How NOT To Evacuate

I was home with my daughter that Thursday afternoon. Kept her home because of the conditions. My husband was in Denver on his way home. I received a emergency notification that a mandatory evacuation order was in effect. Shortly thereafter, we had officials knocking on our door telling us we should leave, but they couldn’t make us. I told them my husband was on his way home – and we’d make our decision then.

Mistake #1: ASK questions!

The day after

The day after

When my husband came home, we went for several walks, noting the water rising and even breaching the ponds across the street. Our daughter wanted to leave – we weren’t getting a clue.

Mistake #2 Read the signs, stupid!

Flooding

Flooding

We went to bed, but not before packing 3-day bags for us and a bag for our four mini dachshunds. Right before we fell asleep, we were awoke by a fire engine and crew going house to house. Before we could get a light on, they drove by ours.

Mistake #4, We Didn’t Leave Then!

Ready or not. Earlier in the day, being silly.

Ready or not.

About 3:30 a.m. I woke up to water roaring. I got up quickly and went to our south bedroom window. My mouth went instantly dry – there was a rushing, mighty river flowing between our house and our neighbors to the lake behind us. I quickly woke my husband, telling him he had to see this. Even now as I write, a knot is developing in my stomach! We went downstairs and looked around – our house was completely surrounded by water. We were scared, and the water was rising in our den – a ground floor room on the main floor, and rushing about the rest of the house outside.  As I stood, shocked, staring at the water coming up – I clearly heard, ” You need to get out now”.

I went upstairs to tell Al and we woke up our daughter – telling her we made the wrong decision. (she had wanted to leave all along).  We dressed, put on good shoes, grabbed life jackets which we had on the patio for our boating activities. I actually strapped one of the two dogs I needed to carry in mine. We put on our packs, collared and leashed the dogs, Al grabbing one, Maggie one and me two.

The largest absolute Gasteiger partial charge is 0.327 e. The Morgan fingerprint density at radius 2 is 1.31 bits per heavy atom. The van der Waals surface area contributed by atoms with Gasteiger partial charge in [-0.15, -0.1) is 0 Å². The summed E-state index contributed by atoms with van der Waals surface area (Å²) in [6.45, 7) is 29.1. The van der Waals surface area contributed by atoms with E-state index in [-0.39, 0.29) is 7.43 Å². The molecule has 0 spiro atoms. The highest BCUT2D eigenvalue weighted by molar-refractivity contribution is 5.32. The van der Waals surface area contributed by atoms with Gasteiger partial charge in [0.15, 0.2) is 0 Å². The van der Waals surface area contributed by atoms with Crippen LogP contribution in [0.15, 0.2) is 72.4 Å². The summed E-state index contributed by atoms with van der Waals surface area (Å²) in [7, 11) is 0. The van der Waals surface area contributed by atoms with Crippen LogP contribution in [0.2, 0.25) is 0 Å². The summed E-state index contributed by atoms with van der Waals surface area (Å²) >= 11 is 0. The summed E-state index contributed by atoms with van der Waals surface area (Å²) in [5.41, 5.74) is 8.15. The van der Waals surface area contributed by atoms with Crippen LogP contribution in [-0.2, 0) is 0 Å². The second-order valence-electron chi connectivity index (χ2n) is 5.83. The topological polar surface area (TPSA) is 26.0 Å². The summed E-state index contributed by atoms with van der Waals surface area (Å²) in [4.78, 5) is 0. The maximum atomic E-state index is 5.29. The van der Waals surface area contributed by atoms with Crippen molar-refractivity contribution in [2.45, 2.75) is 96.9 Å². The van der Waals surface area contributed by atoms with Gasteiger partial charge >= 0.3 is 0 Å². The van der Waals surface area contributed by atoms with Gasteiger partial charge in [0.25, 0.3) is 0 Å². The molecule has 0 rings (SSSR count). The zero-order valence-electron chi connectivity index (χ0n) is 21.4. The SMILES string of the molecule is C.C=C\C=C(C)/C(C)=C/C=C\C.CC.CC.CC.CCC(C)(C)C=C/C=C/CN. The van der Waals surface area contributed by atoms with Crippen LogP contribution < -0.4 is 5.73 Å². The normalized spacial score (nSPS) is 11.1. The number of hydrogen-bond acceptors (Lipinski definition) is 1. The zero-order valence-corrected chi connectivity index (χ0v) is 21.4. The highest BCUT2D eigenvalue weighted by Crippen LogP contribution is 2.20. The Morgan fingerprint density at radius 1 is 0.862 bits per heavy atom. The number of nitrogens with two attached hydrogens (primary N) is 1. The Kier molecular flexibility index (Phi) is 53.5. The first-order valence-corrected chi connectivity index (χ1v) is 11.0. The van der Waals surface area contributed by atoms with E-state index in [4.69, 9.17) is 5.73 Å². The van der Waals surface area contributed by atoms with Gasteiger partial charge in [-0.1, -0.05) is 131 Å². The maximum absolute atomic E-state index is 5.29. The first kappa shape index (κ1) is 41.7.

The word was if you lose your footing drop the dog if you have to but hang on to the leash.

Looking SE toward our home.

Looking SE toward our home.

As soon as we stepped off of our patio, walking toward our shop, about 150 feet, the water was knee deep. We knew immediately there was no getting our Xterra out of the shop.  The current was moving, but not too fast as there were fences on both sides of us, slowing the current down. Once we reached the shop, the water got deeper and faster. We walked in a line, me, Maggie, Al, with everyone holding on. There was enough ambient light that we didn’t need our flashlights. “baby steps!” Al kept saying as we marched through 30″ deep fast water toward the locust tree near our chicken house, about another 150 feet.  The footing was good and no debris in the water. Once we got to the tree, we were standing in a protected eddy, and caught our breath, and talked the plan – walk along the chicken yard fence to the edge by the road. Easier and we had the fence to grab if we needed it. 35 feet more and we were almost to the road.

I was leading and there was quite a wave coming off the water as it ripped over the road and down the small grade. I stood there for a few seconds as it was intimidating. Then we walked directly west through the wave, up the small grade to the middle of the road. The water was then below our knees and we began to walk north on our road S. CR 9E, about another 300 feet and the water got shallower and slower as we slopped along.

We were out, we were safe. We put our leashed dogs down. (none of whom moved an inch while we trudged through the water) Then our 16 year old daughter, Maggie, read us the riot act. We hugged her, kissed her and deeply apologized for not evacuating the night before. She had every reason to be angry and scared. She wasn’t rude, but she was right.

Mistake # 4- infinity, need I list more?

S. CR9E Saturday

I then made a phone call to a friend who lived nearby and offered a place to stay, before we tackled walking up SCR 9E/Sculptor Dr. through the deep mud of a road being redone. At the top our friend was waiting and we gave him our packs and said we’d walk the half mile in the rain to their house. We were soaked and covered in mud, and needed to de-stress some, too.

I realize there are a lot more serious stories than ours, people lost their homes and lives. I don’t think many people expected the kind of water that we saw. Inconceivable is my word. And I do know what it means.

We are very fortunate to have gotten out safely, and I can guarantee that in the future, we won’t take it lightly when an evac notice comes in. I hate learning lessons the hard way.

We had a lot of damage to our shop and contents, none to contents in the home, but we have to replace 40% of our flooring in the den, kitchen and little in the living room. Plus the wall repair and cleaning bill. Our outside fence/yard/driveway damage is extensive and will take time to repair. Whatever we are going to do, it will be redone with water in mind.

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